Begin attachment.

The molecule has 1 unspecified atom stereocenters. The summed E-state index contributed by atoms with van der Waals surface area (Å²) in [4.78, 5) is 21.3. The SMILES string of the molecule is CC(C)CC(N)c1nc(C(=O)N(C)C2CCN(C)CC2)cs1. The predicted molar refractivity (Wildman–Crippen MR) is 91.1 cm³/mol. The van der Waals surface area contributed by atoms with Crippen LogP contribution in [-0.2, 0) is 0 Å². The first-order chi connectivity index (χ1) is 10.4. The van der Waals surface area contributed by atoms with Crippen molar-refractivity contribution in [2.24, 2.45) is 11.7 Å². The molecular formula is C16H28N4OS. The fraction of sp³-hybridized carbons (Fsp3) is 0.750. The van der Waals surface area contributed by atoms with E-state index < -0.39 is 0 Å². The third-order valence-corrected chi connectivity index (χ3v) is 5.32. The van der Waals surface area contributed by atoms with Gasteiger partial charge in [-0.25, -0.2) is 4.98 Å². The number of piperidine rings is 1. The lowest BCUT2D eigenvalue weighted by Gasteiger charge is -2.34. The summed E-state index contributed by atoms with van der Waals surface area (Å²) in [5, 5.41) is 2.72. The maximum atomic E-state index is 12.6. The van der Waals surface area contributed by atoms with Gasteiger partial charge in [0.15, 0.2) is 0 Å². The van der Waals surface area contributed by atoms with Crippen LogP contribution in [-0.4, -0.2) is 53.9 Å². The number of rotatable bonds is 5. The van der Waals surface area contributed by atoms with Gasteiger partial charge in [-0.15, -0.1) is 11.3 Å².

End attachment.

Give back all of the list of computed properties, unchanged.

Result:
The molecule has 1 unspecified atom stereocenters. The summed E-state index contributed by atoms with van der Waals surface area (Å²) in [4.78, 5) is 21.3. The SMILES string of the molecule is CC(C)CC(N)c1nc(C(=O)N(C)C2CCN(C)CC2)cs1. The predicted molar refractivity (Wildman–Crippen MR) is 91.1 cm³/mol. The van der Waals surface area contributed by atoms with Crippen LogP contribution in [-0.2, 0) is 0 Å². The first-order chi connectivity index (χ1) is 10.4. The van der Waals surface area contributed by atoms with Crippen molar-refractivity contribution in [2.24, 2.45) is 11.7 Å². The molecular formula is C16H28N4OS. The fraction of sp³-hybridized carbons (Fsp3) is 0.750. The van der Waals surface area contributed by atoms with E-state index < -0.39 is 0 Å². The third-order valence-corrected chi connectivity index (χ3v) is 5.32. The van der Waals surface area contributed by atoms with Gasteiger partial charge in [-0.25, -0.2) is 4.98 Å². The number of piperidine rings is 1. The lowest BCUT2D eigenvalue weighted by Gasteiger charge is -2.34. The summed E-state index contributed by atoms with van der Waals surface area (Å²) in [5, 5.41) is 2.72. The maximum atomic E-state index is 12.6. The van der Waals surface area contributed by atoms with Gasteiger partial charge in [0.15, 0.2) is 0 Å². The van der Waals surface area contributed by atoms with Crippen LogP contribution in [-0.4, -0.2) is 53.9 Å². The number of rotatable bonds is 5. The van der Waals surface area contributed by atoms with Gasteiger partial charge in [-0.15, -0.1) is 11.3 Å².